“We are now beginning to see the ‘real’ impact these cuts are having on workers, residents and their families. As well, nursing home administrators are now faced with impossible decisions that require them to cut costs that will reduce the quality of care for residents,” says Caroline Latimer, president of CUPE 3630 representing workers at the Port Hawkesbury Nursing Home.
In 2015, when the cuts were announced, former acting NDP leader Maureen MacDonald said, “You can’t take money out of a long-term care facility and not have an impact.”
“We couldn’t agree more,” says Louise Riley, chair of CUPE’s Long-Term Care Committee. “Based on his previous comments, it seems that Health Minister Leo Glavine thinks there will be no significant impacts resulting from this budget cut. We beg to differ. Now we are seeing the real impact.”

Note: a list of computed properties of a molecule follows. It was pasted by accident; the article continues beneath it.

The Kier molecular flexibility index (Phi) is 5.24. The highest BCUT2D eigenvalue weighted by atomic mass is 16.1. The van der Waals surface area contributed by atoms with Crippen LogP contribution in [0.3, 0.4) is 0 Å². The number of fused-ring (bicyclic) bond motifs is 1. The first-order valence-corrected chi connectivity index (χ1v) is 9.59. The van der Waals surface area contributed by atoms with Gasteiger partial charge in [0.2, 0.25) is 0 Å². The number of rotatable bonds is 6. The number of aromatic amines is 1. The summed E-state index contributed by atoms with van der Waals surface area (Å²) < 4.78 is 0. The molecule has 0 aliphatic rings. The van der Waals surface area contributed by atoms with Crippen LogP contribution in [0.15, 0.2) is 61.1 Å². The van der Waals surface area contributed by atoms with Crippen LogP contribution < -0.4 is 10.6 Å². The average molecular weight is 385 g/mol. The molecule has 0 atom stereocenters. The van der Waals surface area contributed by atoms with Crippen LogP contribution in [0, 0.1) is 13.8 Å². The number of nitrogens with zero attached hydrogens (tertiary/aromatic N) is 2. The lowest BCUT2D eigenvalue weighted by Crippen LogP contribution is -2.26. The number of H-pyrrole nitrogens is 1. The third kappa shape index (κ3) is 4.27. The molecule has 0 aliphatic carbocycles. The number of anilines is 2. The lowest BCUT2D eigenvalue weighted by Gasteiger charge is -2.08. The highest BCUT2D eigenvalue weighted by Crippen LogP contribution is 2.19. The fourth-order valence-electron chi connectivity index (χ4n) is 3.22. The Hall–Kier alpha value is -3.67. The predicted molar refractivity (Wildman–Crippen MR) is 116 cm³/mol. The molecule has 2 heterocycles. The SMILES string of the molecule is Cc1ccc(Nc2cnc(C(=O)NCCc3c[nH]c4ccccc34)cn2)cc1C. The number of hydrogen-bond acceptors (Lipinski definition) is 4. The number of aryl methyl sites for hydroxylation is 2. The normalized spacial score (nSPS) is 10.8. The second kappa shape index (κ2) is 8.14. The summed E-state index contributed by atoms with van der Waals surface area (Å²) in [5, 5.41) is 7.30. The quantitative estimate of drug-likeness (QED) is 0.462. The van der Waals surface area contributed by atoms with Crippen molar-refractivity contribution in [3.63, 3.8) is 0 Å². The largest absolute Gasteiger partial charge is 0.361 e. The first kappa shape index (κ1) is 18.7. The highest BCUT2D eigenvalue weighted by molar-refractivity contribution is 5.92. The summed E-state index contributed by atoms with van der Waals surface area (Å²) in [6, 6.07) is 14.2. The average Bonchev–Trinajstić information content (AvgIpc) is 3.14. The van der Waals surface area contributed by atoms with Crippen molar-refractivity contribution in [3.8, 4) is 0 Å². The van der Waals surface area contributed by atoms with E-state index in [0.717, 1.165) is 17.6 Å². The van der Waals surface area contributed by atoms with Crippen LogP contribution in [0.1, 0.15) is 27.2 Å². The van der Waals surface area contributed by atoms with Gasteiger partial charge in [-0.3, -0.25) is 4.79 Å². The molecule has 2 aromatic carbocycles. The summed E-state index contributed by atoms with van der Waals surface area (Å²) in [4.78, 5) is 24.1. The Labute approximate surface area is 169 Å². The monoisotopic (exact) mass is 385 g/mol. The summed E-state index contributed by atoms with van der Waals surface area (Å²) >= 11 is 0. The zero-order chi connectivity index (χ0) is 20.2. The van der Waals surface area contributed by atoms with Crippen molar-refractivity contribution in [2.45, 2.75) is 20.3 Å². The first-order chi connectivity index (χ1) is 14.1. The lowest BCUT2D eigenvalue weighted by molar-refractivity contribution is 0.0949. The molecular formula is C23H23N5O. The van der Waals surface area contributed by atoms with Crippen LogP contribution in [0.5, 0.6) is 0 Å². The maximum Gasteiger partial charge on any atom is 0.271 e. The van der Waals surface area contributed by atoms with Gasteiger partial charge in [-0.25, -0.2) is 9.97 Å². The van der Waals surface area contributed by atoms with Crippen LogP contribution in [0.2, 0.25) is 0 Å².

“After being notified that she will lose her job on August 10, a worker at the nursing home took her layoff notice to her MLA Michel Samson, insisting he get involved. She was quite surprised to hear from him that he didn’t know about the budget cuts,” says Kathy McLeod, CUPE Long-Term Care coordinator. CUPE has requested a meeting with Samson, who represents Cape Breton-Richmond.
CUPE Nova Scotia members, and anyone with a loved one residing in a nursing home, are encouraged to contact their MLA and ask them to oppose these cuts to long-term care.
CUPE members will hold information pickets to talk to the public about the impact of these budget cuts to nursing homes across the province. Dates and locations to be announced next week.